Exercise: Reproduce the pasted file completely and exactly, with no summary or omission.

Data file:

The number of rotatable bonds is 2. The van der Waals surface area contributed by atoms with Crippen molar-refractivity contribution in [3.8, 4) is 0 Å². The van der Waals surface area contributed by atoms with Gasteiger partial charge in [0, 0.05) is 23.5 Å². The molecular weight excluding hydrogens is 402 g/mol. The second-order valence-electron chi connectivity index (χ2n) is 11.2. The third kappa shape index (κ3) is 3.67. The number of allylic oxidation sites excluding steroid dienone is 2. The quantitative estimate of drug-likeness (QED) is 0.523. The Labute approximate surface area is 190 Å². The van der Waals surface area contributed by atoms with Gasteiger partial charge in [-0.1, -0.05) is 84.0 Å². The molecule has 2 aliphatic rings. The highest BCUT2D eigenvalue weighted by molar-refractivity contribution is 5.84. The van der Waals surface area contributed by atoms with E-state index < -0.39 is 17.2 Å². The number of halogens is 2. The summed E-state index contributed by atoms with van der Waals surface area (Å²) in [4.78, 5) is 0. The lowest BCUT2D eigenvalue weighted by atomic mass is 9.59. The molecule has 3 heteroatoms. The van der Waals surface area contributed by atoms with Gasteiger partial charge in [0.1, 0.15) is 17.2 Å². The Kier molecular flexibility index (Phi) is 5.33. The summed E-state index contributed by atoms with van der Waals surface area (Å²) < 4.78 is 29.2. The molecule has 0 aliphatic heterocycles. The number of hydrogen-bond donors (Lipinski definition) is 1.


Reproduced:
The number of rotatable bonds is 2. The van der Waals surface area contributed by atoms with Crippen molar-refractivity contribution in [3.8, 4) is 0 Å². The van der Waals surface area contributed by atoms with Gasteiger partial charge in [0, 0.05) is 23.5 Å². The molecular weight excluding hydrogens is 402 g/mol. The second-order valence-electron chi connectivity index (χ2n) is 11.2. The third kappa shape index (κ3) is 3.67. The number of allylic oxidation sites excluding steroid dienone is 2. The quantitative estimate of drug-likeness (QED) is 0.523. The Labute approximate surface area is 190 Å². The van der Waals surface area contributed by atoms with Gasteiger partial charge in [-0.1, -0.05) is 84.0 Å². The molecule has 2 aliphatic rings. The highest BCUT2D eigenvalue weighted by molar-refractivity contribution is 5.84. The van der Waals surface area contributed by atoms with E-state index < -0.39 is 17.2 Å². The number of halogens is 2. The summed E-state index contributed by atoms with van der Waals surface area (Å²) in [4.78, 5) is 0. The lowest BCUT2D eigenvalue weighted by atomic mass is 9.59. The molecule has 3 heteroatoms. The van der Waals surface area contributed by atoms with Gasteiger partial charge in [0.1, 0.15) is 17.2 Å². The Kier molecular flexibility index (Phi) is 5.33. The summed E-state index contributed by atoms with van der Waals surface area (Å²) < 4.78 is 29.2. The molecule has 0 aliphatic heterocycles. The number of hydrogen-bond donors (Lipinski definition) is 1.